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Millionaires Return to Stocks, But It's No Endorsement

Hans-Peter Merten | Photographer's Choice | Getty Images

The wealthy may be bearish on the economy, but they're bullish on stocks.

A new survey from Spectrem Group found that 55 percent of American millionaires plan to put money into stocks this year, up from 45 percent in 2010.

When asked which sectors they plan to invest in, the millionaires ranked tech first. Next came health care followed by pharma. This may be due in part to the average age of the millionaires: a health-care intensive 63 years old.

This doesn't mean that the wealthy are entirely sanguine about the economy and the market. Their least favorite sectors are construction, autos and transportation – the very sectors that are supposedly leading the recovery.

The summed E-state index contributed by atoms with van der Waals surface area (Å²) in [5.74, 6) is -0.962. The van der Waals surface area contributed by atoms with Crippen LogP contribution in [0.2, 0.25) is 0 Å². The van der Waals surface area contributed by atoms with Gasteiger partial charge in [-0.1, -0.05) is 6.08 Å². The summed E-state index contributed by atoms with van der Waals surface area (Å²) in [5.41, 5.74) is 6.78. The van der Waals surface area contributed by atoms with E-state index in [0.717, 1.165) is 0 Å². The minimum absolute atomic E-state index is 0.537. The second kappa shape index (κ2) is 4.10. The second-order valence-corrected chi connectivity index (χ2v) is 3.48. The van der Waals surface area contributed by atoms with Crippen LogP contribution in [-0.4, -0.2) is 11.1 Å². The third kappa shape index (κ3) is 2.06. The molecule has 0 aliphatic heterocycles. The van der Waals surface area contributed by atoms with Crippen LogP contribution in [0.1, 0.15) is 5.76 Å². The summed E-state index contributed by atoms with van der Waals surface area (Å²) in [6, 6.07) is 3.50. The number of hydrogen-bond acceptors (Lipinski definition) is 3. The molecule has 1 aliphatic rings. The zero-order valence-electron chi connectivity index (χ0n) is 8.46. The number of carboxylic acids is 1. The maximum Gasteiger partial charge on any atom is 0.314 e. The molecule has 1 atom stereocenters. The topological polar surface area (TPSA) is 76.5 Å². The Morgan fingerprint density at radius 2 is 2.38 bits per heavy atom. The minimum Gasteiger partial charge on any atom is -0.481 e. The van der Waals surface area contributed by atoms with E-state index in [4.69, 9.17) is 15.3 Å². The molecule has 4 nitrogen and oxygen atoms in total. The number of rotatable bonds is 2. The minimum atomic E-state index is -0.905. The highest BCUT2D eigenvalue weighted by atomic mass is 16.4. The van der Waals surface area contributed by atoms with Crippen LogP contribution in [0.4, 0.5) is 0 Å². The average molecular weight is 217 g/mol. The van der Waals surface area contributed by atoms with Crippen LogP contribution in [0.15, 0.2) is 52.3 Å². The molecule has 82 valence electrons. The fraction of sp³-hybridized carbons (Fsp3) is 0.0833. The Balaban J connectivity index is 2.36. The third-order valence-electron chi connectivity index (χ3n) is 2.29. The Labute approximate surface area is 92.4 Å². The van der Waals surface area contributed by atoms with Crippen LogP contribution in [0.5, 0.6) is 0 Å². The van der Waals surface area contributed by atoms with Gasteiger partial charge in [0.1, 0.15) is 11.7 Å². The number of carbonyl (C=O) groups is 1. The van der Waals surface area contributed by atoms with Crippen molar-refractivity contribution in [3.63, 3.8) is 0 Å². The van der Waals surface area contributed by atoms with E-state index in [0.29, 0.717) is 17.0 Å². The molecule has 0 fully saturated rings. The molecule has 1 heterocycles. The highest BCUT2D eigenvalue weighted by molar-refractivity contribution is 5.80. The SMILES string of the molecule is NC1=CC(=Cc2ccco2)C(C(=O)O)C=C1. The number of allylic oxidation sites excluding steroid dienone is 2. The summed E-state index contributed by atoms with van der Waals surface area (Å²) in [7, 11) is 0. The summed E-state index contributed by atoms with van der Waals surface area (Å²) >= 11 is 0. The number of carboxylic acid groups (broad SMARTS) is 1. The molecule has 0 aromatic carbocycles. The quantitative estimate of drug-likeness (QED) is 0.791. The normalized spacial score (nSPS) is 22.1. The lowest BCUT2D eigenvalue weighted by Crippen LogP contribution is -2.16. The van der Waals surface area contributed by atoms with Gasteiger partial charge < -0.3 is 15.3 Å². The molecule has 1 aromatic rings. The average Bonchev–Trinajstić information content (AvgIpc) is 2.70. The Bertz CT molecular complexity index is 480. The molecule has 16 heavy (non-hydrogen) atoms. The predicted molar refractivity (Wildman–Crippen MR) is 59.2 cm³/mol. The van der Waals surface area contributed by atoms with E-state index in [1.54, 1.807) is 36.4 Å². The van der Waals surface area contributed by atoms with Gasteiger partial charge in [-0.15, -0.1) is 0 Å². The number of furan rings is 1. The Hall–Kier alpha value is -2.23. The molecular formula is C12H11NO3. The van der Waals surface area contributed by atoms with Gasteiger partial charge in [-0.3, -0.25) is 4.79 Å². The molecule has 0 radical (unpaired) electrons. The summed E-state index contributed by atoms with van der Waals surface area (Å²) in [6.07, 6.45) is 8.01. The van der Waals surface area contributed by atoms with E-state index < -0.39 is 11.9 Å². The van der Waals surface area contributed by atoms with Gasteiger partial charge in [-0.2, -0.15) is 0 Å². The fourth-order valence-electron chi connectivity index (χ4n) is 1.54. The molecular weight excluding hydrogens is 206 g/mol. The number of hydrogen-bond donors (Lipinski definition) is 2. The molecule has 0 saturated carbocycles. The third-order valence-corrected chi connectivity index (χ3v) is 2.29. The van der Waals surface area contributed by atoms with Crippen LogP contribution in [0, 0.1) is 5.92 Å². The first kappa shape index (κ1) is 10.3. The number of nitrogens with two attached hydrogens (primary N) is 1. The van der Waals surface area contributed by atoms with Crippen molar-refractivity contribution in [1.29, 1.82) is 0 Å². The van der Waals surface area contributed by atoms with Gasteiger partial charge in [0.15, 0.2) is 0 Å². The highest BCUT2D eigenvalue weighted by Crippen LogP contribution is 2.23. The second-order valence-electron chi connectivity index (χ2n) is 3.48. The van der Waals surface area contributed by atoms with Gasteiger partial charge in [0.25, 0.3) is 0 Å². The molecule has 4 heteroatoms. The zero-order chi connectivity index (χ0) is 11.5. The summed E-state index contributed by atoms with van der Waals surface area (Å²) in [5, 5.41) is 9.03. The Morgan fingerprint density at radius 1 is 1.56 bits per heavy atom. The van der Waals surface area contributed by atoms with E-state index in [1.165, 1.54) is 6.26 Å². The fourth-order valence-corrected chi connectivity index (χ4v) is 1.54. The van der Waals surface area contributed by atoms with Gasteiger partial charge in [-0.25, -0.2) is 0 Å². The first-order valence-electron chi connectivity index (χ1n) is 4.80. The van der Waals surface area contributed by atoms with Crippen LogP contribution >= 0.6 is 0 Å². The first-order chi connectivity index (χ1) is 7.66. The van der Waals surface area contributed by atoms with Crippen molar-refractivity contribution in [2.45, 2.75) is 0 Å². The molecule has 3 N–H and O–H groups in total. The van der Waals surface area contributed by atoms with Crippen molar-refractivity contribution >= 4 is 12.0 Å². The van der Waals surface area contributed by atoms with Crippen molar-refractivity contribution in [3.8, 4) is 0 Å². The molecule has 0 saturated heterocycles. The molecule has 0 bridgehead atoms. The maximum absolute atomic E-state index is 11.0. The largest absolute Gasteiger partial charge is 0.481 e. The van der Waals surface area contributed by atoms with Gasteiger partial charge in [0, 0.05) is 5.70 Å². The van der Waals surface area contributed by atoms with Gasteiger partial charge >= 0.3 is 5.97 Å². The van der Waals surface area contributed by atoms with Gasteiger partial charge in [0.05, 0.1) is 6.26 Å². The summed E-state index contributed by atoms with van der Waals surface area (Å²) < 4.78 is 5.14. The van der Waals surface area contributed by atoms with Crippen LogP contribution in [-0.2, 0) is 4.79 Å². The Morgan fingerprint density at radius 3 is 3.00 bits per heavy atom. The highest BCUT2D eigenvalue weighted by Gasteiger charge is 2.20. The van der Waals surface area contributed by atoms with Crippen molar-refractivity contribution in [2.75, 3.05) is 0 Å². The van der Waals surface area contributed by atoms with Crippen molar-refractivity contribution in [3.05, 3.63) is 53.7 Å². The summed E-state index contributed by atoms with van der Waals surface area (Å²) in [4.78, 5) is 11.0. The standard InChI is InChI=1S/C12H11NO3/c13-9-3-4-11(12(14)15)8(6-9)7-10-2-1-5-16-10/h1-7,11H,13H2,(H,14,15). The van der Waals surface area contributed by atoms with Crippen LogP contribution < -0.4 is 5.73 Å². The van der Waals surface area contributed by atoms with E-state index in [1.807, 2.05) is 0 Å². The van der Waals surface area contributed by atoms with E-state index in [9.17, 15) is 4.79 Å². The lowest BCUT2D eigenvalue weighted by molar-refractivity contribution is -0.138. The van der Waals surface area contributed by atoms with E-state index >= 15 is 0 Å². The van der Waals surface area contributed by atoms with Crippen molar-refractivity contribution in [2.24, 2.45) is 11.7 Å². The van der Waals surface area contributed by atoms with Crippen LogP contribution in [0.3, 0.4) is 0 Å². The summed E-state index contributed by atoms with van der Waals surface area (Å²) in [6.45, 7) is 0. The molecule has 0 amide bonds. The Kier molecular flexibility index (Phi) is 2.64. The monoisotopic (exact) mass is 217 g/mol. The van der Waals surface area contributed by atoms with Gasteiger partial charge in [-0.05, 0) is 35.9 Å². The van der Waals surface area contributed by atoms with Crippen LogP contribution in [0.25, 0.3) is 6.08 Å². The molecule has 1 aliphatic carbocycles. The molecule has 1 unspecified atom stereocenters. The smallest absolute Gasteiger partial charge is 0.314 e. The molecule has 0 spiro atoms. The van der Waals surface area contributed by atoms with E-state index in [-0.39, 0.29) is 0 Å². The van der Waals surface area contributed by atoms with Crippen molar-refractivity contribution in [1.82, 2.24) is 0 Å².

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George Walper, president of Spectrem, said that along with stocks, more than half of millionaires are also putting more money into cash – whether it's money markets or everyday savings accounts.

"They're hedging their bets," he said. "They see a sporadic recovery" in housing and autos, he added.

He said the reason millionaires are easing back into stocks is their need for higher returns and the relative strength of the stock market last year.

(Read more: Millionaires Want Their Kids to Inherit Values, Too)

"It's really that they're looking for an improved rate of return," he said.

About half of America's millionaires are investing overseas. But they're not piling into the BRICS like they used to. While Brazil and China still top their list of preferred countries for investing, Canada and Europe ranked third and fourth. Russia ranked last and India was also low on the list.

Walper said that the wealthy are looking for economic growth, but they also value stability.

"Canada is seen as stable," he said. "And they don't have the same health-care issues we have."

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